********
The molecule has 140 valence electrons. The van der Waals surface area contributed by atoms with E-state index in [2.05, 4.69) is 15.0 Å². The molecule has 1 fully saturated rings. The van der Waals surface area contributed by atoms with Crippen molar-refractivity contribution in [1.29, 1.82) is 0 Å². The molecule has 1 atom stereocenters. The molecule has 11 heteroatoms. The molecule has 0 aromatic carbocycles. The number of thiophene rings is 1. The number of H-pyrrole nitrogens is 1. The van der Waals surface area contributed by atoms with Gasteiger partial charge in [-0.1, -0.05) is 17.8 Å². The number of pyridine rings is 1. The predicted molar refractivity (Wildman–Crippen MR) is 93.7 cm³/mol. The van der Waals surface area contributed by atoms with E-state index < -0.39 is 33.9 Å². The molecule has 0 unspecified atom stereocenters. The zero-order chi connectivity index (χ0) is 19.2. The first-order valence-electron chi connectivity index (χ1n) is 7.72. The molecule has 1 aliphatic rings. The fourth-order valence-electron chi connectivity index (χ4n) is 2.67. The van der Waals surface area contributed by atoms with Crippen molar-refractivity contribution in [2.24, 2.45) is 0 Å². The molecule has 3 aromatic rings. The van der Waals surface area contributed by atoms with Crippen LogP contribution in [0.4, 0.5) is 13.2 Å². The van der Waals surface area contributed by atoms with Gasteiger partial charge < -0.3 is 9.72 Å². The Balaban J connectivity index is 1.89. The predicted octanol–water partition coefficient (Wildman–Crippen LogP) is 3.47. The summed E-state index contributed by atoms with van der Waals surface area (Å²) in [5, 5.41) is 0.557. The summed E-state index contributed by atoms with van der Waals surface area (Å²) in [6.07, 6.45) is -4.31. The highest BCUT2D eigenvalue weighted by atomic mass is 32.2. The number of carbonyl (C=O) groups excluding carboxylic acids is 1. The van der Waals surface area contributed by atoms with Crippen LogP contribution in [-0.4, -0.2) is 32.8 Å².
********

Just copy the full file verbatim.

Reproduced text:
The molecule has 140 valence electrons. The van der Waals surface area contributed by atoms with E-state index in [2.05, 4.69) is 15.0 Å². The molecule has 1 fully saturated rings. The van der Waals surface area contributed by atoms with Crippen molar-refractivity contribution in [1.29, 1.82) is 0 Å². The molecule has 1 atom stereocenters. The molecule has 11 heteroatoms. The molecule has 0 aromatic carbocycles. The number of thiophene rings is 1. The number of H-pyrrole nitrogens is 1. The van der Waals surface area contributed by atoms with Gasteiger partial charge in [-0.1, -0.05) is 17.8 Å². The number of pyridine rings is 1. The predicted molar refractivity (Wildman–Crippen MR) is 93.7 cm³/mol. The van der Waals surface area contributed by atoms with E-state index < -0.39 is 33.9 Å². The molecule has 0 unspecified atom stereocenters. The zero-order chi connectivity index (χ0) is 19.2. The first-order valence-electron chi connectivity index (χ1n) is 7.72. The molecule has 1 aliphatic rings. The fourth-order valence-electron chi connectivity index (χ4n) is 2.67. The van der Waals surface area contributed by atoms with Crippen molar-refractivity contribution in [2.24, 2.45) is 0 Å². The molecule has 3 aromatic rings. The van der Waals surface area contributed by atoms with Crippen LogP contribution in [0.4, 0.5) is 13.2 Å². The van der Waals surface area contributed by atoms with Gasteiger partial charge < -0.3 is 9.72 Å². The Balaban J connectivity index is 1.89. The predicted octanol–water partition coefficient (Wildman–Crippen LogP) is 3.47. The summed E-state index contributed by atoms with van der Waals surface area (Å²) in [5, 5.41) is 0.557. The summed E-state index contributed by atoms with van der Waals surface area (Å²) in [6.07, 6.45) is -4.31. The highest BCUT2D eigenvalue weighted by atomic mass is 32.2. The number of carbonyl (C=O) groups excluding carboxylic acids is 1. The van der Waals surface area contributed by atoms with Crippen LogP contribution in [-0.4, -0.2) is 32.8 Å².